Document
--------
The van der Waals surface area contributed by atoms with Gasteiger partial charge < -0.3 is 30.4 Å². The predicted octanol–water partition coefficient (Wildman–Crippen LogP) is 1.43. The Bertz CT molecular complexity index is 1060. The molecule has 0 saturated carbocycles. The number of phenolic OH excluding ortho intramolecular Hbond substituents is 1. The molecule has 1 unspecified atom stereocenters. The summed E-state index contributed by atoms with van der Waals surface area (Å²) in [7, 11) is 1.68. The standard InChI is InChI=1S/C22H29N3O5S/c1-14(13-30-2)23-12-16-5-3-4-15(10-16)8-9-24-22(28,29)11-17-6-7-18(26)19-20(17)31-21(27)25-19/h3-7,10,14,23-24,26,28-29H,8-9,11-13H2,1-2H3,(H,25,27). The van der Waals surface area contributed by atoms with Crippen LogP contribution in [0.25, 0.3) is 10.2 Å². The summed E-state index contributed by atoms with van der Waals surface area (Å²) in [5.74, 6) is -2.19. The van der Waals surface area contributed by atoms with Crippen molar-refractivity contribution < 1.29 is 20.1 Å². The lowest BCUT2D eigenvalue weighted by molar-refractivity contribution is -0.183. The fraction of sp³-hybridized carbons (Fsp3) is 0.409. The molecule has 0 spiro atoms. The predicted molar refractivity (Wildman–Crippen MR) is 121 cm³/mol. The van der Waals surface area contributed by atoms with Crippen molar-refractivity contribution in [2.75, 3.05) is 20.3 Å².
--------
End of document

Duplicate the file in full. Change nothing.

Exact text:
The van der Waals surface area contributed by atoms with Gasteiger partial charge < -0.3 is 30.4 Å². The predicted octanol–water partition coefficient (Wildman–Crippen LogP) is 1.43. The Bertz CT molecular complexity index is 1060. The molecule has 0 saturated carbocycles. The number of phenolic OH excluding ortho intramolecular Hbond substituents is 1. The molecule has 1 unspecified atom stereocenters. The summed E-state index contributed by atoms with van der Waals surface area (Å²) in [7, 11) is 1.68. The standard InChI is InChI=1S/C22H29N3O5S/c1-14(13-30-2)23-12-16-5-3-4-15(10-16)8-9-24-22(28,29)11-17-6-7-18(26)19-20(17)31-21(27)25-19/h3-7,10,14,23-24,26,28-29H,8-9,11-13H2,1-2H3,(H,25,27). The van der Waals surface area contributed by atoms with Crippen LogP contribution in [0.25, 0.3) is 10.2 Å². The summed E-state index contributed by atoms with van der Waals surface area (Å²) in [5.74, 6) is -2.19. The van der Waals surface area contributed by atoms with Crippen molar-refractivity contribution < 1.29 is 20.1 Å². The lowest BCUT2D eigenvalue weighted by molar-refractivity contribution is -0.183. The fraction of sp³-hybridized carbons (Fsp3) is 0.409. The molecule has 0 spiro atoms. The predicted molar refractivity (Wildman–Crippen MR) is 121 cm³/mol. The van der Waals surface area contributed by atoms with Crippen molar-refractivity contribution in [2.75, 3.05) is 20.3 Å².